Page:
Dogs come in all shapes and sizes, and it can be difficult to tell what their personality and temperament are like just by looking at them. Unfortunately, some traits become part of a dog's behavior based on their circumstances, and feral dogs rely on these specific traits to survive.
Definition Of A Feral Dog
A feral dog has not or does not live in or is not accustomed to domestic life with humans. They may live in the wild or on the fringes of human places. They may even live on city streets, but will not usually act friendly in the way that someone's beloved pet might if you saw them in the same place.
Feral dogs are often household animals that have been abandoned. They may survive as a lone dog if they have to. However, this can be much harder than joining a pack. A wild pack of dogs can give newly abandoned domestic dogs companionship and teach them how to survive without humans.
Dogs can be born in the wild. However, it is likely that they started living with humans and were lost or released into the wild later on. Feral dogs may start their lives in overcrowded puppy mills, which release them to avoid alerting the authorities to their conditions. They could be fighting dogs conditioned to enhance their aggressiveness or a family puppy, which grew into a slightly-less-cute adult dog, causing their family to abandon them when they are no longer useful as entertainment. Or they could be an abused dog that managed to escape their home but which had nowhere else to turn.
Dogs that have started life under any of these conditions may not have favorable impressions of humans. They should be approached by knowledgeable dog handlers wherever possible, such as a worker from the local pound or a rescue organization volunteer. Feral dogs might also be carrying diseases that domestic dogs are generally protected from. Rabies vaccines and limited interspecies contact are factors that keep people and their animals safer together, but introducing contact with feral dogs can introduce these dangers. It's better to leave first contact and potential capture of a feral dog to an expert.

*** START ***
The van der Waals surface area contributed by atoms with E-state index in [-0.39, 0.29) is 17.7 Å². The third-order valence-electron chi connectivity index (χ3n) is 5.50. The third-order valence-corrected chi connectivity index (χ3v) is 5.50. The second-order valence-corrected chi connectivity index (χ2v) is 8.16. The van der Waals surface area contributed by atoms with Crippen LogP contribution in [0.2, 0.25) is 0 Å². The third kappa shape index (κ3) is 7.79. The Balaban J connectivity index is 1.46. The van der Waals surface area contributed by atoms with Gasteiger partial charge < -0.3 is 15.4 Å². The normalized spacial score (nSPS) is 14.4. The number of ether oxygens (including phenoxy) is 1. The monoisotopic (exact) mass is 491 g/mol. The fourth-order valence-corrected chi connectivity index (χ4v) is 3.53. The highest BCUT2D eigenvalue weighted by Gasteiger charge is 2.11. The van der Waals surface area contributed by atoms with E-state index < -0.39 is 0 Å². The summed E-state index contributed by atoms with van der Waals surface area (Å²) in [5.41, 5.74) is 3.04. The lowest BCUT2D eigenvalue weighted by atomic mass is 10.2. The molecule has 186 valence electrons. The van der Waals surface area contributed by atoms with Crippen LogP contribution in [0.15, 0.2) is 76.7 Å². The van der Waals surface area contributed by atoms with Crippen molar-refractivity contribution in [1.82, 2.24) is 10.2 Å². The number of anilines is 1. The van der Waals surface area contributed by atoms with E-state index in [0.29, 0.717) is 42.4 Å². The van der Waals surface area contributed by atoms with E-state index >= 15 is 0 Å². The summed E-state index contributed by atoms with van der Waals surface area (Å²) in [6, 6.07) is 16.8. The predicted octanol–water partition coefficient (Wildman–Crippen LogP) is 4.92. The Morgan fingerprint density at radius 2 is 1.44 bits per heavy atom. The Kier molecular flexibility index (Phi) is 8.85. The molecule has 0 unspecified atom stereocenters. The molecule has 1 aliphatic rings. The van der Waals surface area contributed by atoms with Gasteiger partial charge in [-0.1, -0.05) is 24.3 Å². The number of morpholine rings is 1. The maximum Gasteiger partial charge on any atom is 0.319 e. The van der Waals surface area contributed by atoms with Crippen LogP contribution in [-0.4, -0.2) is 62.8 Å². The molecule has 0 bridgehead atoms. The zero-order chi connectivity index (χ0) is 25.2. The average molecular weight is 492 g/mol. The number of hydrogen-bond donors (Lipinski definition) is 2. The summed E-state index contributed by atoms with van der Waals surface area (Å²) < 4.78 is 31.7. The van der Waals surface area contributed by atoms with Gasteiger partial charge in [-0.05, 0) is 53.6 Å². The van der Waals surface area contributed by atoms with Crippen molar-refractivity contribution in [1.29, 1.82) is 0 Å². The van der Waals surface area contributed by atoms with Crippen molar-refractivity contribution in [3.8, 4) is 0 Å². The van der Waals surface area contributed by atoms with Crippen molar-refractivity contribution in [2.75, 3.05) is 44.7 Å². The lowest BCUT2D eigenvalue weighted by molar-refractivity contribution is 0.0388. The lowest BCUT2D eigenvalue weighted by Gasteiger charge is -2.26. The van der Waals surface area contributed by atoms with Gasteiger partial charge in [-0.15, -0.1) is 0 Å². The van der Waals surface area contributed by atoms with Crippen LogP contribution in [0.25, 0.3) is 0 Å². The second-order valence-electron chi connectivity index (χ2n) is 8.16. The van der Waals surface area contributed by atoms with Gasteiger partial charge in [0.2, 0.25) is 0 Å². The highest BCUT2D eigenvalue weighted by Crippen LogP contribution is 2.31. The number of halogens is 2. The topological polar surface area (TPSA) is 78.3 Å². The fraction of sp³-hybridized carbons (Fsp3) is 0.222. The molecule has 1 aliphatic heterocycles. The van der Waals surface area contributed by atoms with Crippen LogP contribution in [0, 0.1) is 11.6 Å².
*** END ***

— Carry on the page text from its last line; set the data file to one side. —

Feral Dog Behavior
Wild dogs on their own or within feral dog packs don't typically welcome human contact. These dogs may be shy, skittish, noisy, or even aggressive when approached. They will try to defend themselves from anything that could become a threat to themselves, their pack, or their territory. If they have been mistreated or abandoned by people, they may remember this and become alarmed by a stranger who tries to get close.
Dogs who live on the street may have variable behavior, depending on how they are usually treated and where they are getting food. Street dogs can be very different from feral dogs because they live in the same areas as humans, sometimes making them easier to contact. They may even follow people in an attempt to find a home again if they previously had one.
Feral dogs tend to have a shorter lifespan than household pets. A wild dog population will be subject to extreme weather, food shortages, predators, and diseases in a way that domesticated animals are generally protected from. They will also tend to produce offspring less frequently and prefer to do so only with familiar dogs.